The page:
Camel Dream

   by Darcy Abrahams for Build A Dream (2014)

I built my camel with the foam ear, the sponge, the deconstructed mannikin, the wire, and slices of the round dowel. My sunset moth came from the canvas, and springs and body part from the mannikin; I painted it with acrylic ink and paint. The canvas rug was also painted with these acrylics, and stitched with the nylon thread (dyed with acrylics).

The backdrop and foreground were formed from the Mystery Build box, canvas board, hardboard, 3 square dowels, 1 and 1/2 wood discs, acrylic medium, and carpenter's wood glue.

The oasis is made from a plaster cast of a round plastic food storage cover, painted with acrylics, with salt and plastic wrap (both later removed) to create texture. I stitched strips of the wire mesh together to form the raised area around the oasis. The "sand" around the oasis and in the foreground was acrylic-painted clay.

Mr. Moon was originally the mannikin base that I sanded, painted with acrylics, and printed (using an ink pad) with a rubber stamp I made of a face. As the image began to fade, I used a colored pencil to bring it back a little.

The sky was the card stock paper colored with colored pencils and printed with star rubber stamps (that I carved). It was cut into pieces and glued onto the backdrop on which I also painted a palm tree. I used a toothbrush to spatter little stars.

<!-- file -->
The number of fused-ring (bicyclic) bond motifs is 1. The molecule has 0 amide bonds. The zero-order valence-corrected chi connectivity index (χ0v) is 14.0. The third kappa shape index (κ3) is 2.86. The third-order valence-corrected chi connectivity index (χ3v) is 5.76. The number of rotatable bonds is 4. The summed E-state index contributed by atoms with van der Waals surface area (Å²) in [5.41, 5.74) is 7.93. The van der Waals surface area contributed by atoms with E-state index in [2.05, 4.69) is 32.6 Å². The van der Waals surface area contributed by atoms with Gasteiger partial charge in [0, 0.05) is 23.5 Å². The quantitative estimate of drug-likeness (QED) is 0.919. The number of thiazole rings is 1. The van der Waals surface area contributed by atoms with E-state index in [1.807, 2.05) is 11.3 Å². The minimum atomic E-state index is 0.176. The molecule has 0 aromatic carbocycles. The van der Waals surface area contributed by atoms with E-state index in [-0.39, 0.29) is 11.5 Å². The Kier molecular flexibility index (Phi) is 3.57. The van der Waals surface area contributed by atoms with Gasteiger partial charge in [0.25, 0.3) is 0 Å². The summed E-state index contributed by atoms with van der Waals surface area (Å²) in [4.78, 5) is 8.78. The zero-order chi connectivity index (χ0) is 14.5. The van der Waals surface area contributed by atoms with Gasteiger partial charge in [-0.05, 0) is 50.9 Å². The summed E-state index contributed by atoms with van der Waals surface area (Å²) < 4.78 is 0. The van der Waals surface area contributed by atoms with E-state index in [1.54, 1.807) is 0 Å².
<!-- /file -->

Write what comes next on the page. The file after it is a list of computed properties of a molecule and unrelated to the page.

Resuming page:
Tools I used: two different saws, masking and painter's tape as a temporary clamp (later removed), clay carving tool, paint brushes, rubber stamp carving tools, scissors, toothbrush, needle, sharpened wooden chopstick, spring clamp, wire cutters, pliers, a hand drill.

I love camels: they endure extreme conditions with patience and good posture, and are an inspiration to me. Although camels can survive massive heat and deprivation, perhaps they would enjoy a change of pace. I thought that a camel might dream of a little shade, a cool oasis, a soft carpet for scorched feet, a colorful friend to keep him company on his journey, and the man in the moon to light their path.

I thoroughly enjoyed the videos with their helpful guide. I particularly benefited from the deconstructing mannikin video (I had no idea how the parts were attached and was forewarned not to let them escape), and the plaster video (I had worked with plaster cloth in the past but didn't remember how important it is not to get plaster into the sink drain). The instructor was very personable, and, I say, "Why not?" Also, my online advisor--his name began with a 'J,' perhaps Jeremy?--was prompt and kind, and helped me through my initial confusion very courteously. Altogether, my Mystery Build experience was loads of fun and worthwhile.